On Wednesday night, Donald Trump sat down for his first network television interview since his swearing-in. President Donald Trump: The White House Interview had the President talking to David Muir in an hour-long special that showed Trump just as crowd-obsessed, angry, and combative as recent news reports have made it seem.
From the very beginning, Trump was at it with his patented hyperbole, claiming that, despite questions about his temperament, he can "be the most Presidential person ever, other than the great Abe Lincoln." But all that Presidential-ness, he said, might get in the way of him doing his job.
Again and again, Trump dodged specifics. He said of the wall he plans on building on the southern border that construction would start in "months." As for the thorny issue of who would pay, he was adamant that Mexico would reimburse the U.S. for the cost—even if the payment came in a form so confusing, no one could tell.
"There will be a payment," he said. "It will be in a form, perhaps a complicated form."
He also failed to provide specifics about whether the children of undocumented immigrants would be deported. Despite talking about how he has "a big heart," he refused to provide reassurance of their status, saying only, "I'm going to tell you over the next four weeks."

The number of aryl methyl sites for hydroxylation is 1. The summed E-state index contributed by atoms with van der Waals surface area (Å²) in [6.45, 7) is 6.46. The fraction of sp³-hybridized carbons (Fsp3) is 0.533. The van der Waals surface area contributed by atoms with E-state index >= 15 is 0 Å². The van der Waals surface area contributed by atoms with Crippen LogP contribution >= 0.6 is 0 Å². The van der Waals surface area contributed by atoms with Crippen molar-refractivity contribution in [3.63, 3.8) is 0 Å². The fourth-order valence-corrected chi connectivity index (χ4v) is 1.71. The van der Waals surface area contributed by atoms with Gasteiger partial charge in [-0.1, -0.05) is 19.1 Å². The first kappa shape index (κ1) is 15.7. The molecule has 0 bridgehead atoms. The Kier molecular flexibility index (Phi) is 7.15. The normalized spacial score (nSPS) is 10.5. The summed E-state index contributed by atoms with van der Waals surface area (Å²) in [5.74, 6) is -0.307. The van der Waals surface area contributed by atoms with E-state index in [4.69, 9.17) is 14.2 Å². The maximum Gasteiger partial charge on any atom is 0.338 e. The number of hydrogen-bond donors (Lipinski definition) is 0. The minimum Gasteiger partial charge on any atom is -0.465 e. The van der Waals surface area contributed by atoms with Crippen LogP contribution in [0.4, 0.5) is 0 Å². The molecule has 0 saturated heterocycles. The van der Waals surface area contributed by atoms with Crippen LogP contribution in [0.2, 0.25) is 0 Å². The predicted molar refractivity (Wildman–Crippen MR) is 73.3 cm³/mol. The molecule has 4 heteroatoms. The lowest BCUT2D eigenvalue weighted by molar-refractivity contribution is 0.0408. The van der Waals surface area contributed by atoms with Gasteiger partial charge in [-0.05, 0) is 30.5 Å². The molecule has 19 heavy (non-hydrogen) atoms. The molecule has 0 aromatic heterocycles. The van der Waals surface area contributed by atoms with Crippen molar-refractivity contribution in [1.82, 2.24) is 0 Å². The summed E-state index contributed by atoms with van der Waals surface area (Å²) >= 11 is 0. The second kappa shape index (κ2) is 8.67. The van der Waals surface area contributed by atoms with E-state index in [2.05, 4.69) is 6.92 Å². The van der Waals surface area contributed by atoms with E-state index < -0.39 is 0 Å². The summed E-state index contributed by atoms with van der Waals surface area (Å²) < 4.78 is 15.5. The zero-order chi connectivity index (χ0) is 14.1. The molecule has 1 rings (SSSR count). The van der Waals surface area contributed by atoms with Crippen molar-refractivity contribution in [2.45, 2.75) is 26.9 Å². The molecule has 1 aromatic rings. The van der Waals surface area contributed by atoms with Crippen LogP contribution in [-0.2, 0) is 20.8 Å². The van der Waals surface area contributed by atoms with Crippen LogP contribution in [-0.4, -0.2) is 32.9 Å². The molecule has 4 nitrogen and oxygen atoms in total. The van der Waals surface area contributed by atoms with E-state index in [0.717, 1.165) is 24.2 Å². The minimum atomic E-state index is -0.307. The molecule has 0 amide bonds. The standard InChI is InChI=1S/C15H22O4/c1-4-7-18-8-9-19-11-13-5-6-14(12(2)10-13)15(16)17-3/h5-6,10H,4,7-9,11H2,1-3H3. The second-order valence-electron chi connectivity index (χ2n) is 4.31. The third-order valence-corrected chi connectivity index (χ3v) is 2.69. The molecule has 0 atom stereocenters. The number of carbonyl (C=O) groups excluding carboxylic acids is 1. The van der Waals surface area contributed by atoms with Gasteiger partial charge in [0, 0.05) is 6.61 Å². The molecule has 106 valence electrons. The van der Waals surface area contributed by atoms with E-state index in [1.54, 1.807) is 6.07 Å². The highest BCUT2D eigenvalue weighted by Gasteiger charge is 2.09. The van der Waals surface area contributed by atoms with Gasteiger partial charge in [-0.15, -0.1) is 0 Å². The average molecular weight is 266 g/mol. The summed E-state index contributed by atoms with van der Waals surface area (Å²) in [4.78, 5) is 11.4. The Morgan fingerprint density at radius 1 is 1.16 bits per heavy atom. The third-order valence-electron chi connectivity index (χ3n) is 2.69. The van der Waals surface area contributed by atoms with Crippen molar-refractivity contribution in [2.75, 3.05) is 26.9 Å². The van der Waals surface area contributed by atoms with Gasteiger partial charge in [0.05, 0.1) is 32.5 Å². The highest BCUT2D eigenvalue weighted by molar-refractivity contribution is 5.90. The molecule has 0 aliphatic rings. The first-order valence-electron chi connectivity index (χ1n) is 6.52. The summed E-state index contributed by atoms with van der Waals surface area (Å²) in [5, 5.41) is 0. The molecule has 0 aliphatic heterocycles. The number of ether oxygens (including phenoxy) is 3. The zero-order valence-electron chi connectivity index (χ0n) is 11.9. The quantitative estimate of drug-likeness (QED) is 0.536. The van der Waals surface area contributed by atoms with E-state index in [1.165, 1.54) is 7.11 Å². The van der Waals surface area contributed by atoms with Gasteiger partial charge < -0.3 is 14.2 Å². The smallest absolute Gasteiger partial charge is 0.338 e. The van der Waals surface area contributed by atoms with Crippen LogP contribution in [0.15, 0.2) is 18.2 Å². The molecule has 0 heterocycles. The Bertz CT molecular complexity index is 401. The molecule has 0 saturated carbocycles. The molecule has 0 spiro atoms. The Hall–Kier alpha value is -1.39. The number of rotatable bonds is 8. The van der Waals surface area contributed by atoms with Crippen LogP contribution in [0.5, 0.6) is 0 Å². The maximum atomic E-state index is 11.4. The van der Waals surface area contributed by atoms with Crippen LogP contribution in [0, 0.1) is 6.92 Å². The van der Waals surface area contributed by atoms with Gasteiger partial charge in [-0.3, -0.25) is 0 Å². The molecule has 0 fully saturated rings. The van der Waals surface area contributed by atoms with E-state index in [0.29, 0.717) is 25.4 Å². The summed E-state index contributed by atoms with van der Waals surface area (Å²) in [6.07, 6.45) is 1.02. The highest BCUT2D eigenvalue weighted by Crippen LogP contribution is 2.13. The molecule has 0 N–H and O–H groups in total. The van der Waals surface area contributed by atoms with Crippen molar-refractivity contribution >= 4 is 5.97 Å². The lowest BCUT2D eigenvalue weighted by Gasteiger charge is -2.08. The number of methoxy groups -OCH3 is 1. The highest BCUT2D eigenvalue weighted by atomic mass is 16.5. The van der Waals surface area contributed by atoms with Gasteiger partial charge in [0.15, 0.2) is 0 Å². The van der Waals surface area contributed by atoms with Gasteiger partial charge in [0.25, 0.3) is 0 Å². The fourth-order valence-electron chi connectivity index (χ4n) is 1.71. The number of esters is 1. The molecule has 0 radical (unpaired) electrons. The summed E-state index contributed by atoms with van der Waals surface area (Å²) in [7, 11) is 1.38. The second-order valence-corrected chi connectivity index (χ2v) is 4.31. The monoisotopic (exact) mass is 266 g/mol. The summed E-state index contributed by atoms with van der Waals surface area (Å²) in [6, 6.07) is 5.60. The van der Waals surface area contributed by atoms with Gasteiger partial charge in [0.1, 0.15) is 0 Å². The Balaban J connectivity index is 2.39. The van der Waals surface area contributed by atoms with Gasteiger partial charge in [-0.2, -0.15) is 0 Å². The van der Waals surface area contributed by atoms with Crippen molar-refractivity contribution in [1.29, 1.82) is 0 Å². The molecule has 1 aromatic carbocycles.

When it came to his recent claims about millions of illegal votes in the recent election—claims that, it bears repeating again and again, are completely baseless and have been disavowed by politicians on all sides—Trump stuck to his guns.
"There are millions of [fraudulent] votes, in my opinion," he said. The only evidence he offered was a brief reference to a 2012 Pew study. However, Muir pointed out that the study's own author said he found no evidence of voter fraud. Trump, nonplussed, said that the author, David Becker, was now "groveling" for approval.
As for torture, Trump said that his defense secretary was against it, and he didn't know where his own CIA head stood. However, he did say that he talked to some anonymous intelligence agents who were convinced that waterboarding and other enhanced interrogation measures worked. Naturally, he provided no details on who these people were.
When the conversation turned to immigration, Trump grew even more combative and angry than he had previously been. When Muir asked if banning immigration from majority-Muslim countries might create more "anger" towards the U.S., the President turned dark and despondent.
"There's plenty of anger right now," he said. "How can you have more? [...] The world is a mess. The world is as angry as it gets."
And when Muir suggested that Trump's light-hearted comments in front of the CIA about taking Iraq's oil were ill-advised, Trump exploded.
"Wait, wait, can you believe that?" he asked, nearly yelling. "Who are the critics who say that? Fools. I don't call them critics. I call them fools. We should've taken the oil."
An inordinate amount of the second half of the interview was spent with Trump defending the crowd size at his inauguration, claiming (falsely) that it was the largest audience to watch an inauguration ever.
The show even ended with the President showing off a picture of the inauguration, pointing to the crowds and calling it, somewhat sadly, a "sea of love." And, in perhaps the interview's only note of poetry, it was a photo that had the wrong date.